US strike force takes shape
Amid a buildup of conventional forces, the elite units brace for frontline duty.
As US aircraft and warships begin massing in the Persian Gulf in the first deployments of America's war on terrorism, much is resting on the professionalism, determination, and sheer gusto of men like Navy SEAL Mike Curtis.Skip to next paragraph
Subscribe Today to the Monitor
"When we get the opportunity to play, it gets us motivated," says Curtis, a 23-year veteran of the Navy's elite special forces. As for the terrorists who devastated America last Tuesday, "we will seek them out and make them pay for it," he says.
As it readies itself for a new type of unconventional 21st-century combat, America is counting heavily on Curtis and the rest of the military's 46,000-strong Special Operations Forces to carry much of the burden of rooting out and destroying terrorist cells.
When the call comes, quick thrusts from these elite units will likely be interspersed with punishing airstrikes in a type of joint operations much different from the massive division-and-corps maneuvers the US military prepared for in the years of the cold war.
The conventional buildup is on full display. In recent days, the US has started moving nearly 100 aircraft - heavy bombers as well as attack fighters - to within striking distance of Afghanistan. The buildup includes the dispatching of the aircraft carrier Theodore Roosevelt and its accompanying ships to the region.
But behind these high-profile deployments, the nation's elite forces are also preparing for the frontline role they will play in America's longterm war on terrorism.
Legendary for their toughness and bravery, the predominantly male special forces operate in small teams, poised to carry out rapid, covert, targeted actions in hostile, politically sensitive regions.
Two of the nine "principal missions" that special forces constantly train for are combating terrorism and unconventional warfare, ensuring them a core role in today's campaign.
Their ranks include 30,000 Army personnel, such as the famed Rangers, Green Berets, Nightstalker aviators, and secret Delta counterterrorism forces, headquartered at Fort Bragg, N.C. The Navy has a 5,500-strong special force of Sea-Air-Land (SEAL) teams and specially trained boat drivers, headquartered in Coronado, Calif.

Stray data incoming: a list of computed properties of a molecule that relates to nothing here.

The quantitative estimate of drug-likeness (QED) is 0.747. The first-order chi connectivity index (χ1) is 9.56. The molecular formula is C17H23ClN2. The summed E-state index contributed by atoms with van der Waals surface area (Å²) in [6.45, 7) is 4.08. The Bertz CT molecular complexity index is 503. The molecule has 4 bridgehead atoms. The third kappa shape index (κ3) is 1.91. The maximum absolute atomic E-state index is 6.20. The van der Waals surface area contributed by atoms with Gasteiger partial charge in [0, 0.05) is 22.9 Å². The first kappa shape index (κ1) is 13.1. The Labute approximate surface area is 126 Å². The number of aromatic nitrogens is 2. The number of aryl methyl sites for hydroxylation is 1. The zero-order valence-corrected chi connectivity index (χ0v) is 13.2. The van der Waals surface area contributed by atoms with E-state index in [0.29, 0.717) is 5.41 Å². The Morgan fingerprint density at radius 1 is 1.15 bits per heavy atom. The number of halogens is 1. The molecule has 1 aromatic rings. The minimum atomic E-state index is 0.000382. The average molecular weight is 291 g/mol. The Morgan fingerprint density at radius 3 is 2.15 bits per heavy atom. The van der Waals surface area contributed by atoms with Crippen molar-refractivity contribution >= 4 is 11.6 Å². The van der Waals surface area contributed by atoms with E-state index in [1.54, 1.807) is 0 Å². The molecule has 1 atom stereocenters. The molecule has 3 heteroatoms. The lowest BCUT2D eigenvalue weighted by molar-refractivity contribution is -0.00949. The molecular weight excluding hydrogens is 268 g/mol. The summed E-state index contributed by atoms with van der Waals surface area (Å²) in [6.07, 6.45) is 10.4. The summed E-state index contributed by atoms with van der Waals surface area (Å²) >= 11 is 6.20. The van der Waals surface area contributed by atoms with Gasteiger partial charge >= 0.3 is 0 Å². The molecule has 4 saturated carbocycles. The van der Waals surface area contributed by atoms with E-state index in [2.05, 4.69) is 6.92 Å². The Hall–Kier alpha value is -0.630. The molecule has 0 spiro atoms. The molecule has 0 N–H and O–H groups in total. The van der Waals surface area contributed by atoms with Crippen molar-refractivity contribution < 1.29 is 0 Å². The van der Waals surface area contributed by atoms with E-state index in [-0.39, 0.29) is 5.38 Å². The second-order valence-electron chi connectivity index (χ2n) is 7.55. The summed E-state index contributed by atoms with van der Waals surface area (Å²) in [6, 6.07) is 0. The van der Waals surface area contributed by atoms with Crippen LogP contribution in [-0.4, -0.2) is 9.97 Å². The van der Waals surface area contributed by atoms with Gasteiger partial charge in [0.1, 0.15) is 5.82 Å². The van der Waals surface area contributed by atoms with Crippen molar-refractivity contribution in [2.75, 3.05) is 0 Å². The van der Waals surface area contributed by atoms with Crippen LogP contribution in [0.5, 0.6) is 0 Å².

Complementing these are the 9,500 members of the Air Force Special Operations Command based at Hurlburt Field, Fla.
Highly trained yet lightly armed, some 5,000 members are deployed in about 70 countries around the world in any given week, on missions ranging from hostage rescue to intelligence gathering to "psychological operations" - or PSYOP - designed to "demoralize the enemy."
Skilled in high-tech communications and foreign languages, as well as ground combat, special forces members are known for their flexibility and for "thinking outside the box." For each stage of a mission, they plan for numerous contingencies.
Yet the defining trait of the special forces, members say, is a focused determination to get the job done - and an utter unwillingness to give up.
"You have to be a driven, goal-oriented person," says former Sgt. Mike Goodale, an Army Ranger awarded a Bronze Star for his role in the fatal October 1993 raid on Mogadishu, Somalia. "You have to be willing to sacrifice everything you have to get the job finished," says Mr. Goodale, who was wounded in the firefight in which 18 fellow Rangers perished.
Frank Hoagland finds it difficult to put into words the intensity of his 17 years as a Navy SEAL, or "frogman." "Being a 'frog' every day of my operational life was very physically and mentally demanding," he says. SEALs must be "hard men who are willing to do hard work for the good - under any circumstances."